In the latest in our blog series first featured on SHP Online, Casella Product Manager Tim Turney looks at the way the technology in our everyday lives has assisted the health and safety profession, and what it might mean for the future of occupational health.


The universal adoption of smartphones and tablets has changed our daily routines irrevocably. Devices have become an extension of the human mind, changing the way we communicate, obtain information, and document the world around us.


Employers are increasingly utilising technology for deeper insights into employee exposure levels from various substances in the workplace (including noise and dust), changing processes when limits are above regulatory levels. As the constant stream of data and different types of technology available continues to grow, employers can look forward to a future where employee exposure data will become even more specific.


Noise Action Week within the UK was celebrated between 22nd-27th May, marking the effort to reduce the cost of noise to our health and overall quality of life.  Technology is the key to transforming such practices in the workplace and could be a major tool in saving thousands of lives, reducing the likelihood of incidents occurring.


Now is the perfect time for employers to evaluate the methods they are using to monitor workplace exposures and to embrace the technological megatrend.


Why Monitor?


Monitoring in the workplace is a key part of health and safety strategies, especially in a climate where there are almost 13,000 deaths each year from work-related lung diseases that could be the direct result of dust exposure.


By using technology and monitoring tools, employers can assess the working environment in real-time and each member of the team is involved in this process.  Personal monitoring pumps are an example of such practises and the data these collate help employers to implement new processes. These solutions can measure noise, dust, vibration and wind-speed, and the data can be transmitted wirelessly to a central hub using Bluetooth connectivity. With this, employers can monitor exposure levels at multiple sites remotely- keeping a track of the data all the time.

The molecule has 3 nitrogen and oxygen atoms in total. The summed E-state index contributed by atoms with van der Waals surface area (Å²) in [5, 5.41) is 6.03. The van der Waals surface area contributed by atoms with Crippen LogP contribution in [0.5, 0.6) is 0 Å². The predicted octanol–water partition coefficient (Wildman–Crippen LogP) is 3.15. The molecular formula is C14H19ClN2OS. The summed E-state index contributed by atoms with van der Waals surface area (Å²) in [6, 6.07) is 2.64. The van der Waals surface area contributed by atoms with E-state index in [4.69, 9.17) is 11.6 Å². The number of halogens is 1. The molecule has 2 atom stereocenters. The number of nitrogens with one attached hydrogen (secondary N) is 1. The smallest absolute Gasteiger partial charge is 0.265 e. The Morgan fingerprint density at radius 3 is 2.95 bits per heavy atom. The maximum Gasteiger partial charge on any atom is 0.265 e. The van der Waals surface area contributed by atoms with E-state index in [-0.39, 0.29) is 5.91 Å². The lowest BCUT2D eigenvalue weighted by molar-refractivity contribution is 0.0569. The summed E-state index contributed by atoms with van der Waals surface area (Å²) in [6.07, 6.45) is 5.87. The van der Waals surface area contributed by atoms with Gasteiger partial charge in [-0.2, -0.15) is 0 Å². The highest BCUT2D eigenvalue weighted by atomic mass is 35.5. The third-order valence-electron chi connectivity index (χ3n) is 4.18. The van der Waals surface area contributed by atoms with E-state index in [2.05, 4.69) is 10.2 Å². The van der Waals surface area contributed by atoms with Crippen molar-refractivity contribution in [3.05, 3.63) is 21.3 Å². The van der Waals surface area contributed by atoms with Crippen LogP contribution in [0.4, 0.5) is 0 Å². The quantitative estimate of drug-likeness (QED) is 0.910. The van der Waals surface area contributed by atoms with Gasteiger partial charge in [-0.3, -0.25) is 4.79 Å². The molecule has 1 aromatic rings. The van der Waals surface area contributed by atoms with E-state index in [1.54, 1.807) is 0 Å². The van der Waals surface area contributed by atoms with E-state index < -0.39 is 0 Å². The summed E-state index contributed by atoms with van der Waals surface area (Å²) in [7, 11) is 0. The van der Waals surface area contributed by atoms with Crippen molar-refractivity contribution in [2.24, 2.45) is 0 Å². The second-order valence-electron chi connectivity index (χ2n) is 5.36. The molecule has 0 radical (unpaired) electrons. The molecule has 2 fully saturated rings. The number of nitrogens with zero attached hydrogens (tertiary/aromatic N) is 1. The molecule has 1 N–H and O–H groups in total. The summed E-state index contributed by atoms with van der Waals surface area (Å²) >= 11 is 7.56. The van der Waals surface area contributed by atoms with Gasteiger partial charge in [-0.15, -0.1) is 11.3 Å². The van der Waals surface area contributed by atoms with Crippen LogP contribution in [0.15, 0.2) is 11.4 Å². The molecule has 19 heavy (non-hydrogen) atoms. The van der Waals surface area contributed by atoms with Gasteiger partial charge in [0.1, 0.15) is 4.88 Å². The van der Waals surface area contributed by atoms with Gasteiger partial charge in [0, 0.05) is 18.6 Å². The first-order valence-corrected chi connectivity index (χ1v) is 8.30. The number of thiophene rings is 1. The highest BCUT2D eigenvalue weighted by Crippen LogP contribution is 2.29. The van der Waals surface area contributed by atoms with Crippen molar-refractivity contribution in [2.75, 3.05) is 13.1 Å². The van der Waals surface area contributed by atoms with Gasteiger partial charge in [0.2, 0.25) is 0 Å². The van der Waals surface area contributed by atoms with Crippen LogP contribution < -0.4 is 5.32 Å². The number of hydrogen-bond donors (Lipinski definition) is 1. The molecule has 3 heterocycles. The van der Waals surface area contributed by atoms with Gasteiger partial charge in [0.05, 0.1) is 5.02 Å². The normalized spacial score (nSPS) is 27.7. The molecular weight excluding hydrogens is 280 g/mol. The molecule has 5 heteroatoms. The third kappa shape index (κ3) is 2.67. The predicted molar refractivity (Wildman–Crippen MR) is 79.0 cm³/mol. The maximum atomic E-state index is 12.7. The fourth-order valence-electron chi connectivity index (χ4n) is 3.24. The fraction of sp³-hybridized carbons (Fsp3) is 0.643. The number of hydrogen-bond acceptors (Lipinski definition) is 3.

Smart Solutions


In addition to conventional monitoring equipment, cameras are also an effective method to document workplace conditions, practices and hazards, collating evidence that can be emailed and digitally recorded for future reference. Air pollution can be measured using cameras, as users can orient their device toward the horizon at sunset or sunrise to use ‘haziness’ as an indicator of pollution levels.


Safety and health professionals are starting to recognise the benefits of embracing technology. The director of the National Institute of Occupational Safety and Health in the United States, Dr. John Howard says, “the future of direct-reading devices and smartphone applications may help to revolutionise the practice of industrial hygiene and safety evaluations.”


Bright Future


Specific monitoring instruments remain crucial in the overall health and safety process to ensure that employers are fully aware of the hazards their workforces are exposed too.


New technology should compliment existing practices and provide greater levels of information then previously available.


The more employers are aware of emerging trends and the latest tools available to monitor exposures, the easier it will be for them to integrate them into their daily analysis routine. As the world becomes dominated by technological advances, employers must keep up with these changes in order to ensure their workforces see the benefits.


This blog was first published on SHP Online and is part of a series from Casella covering different aspects of health and safety in the modern workplace.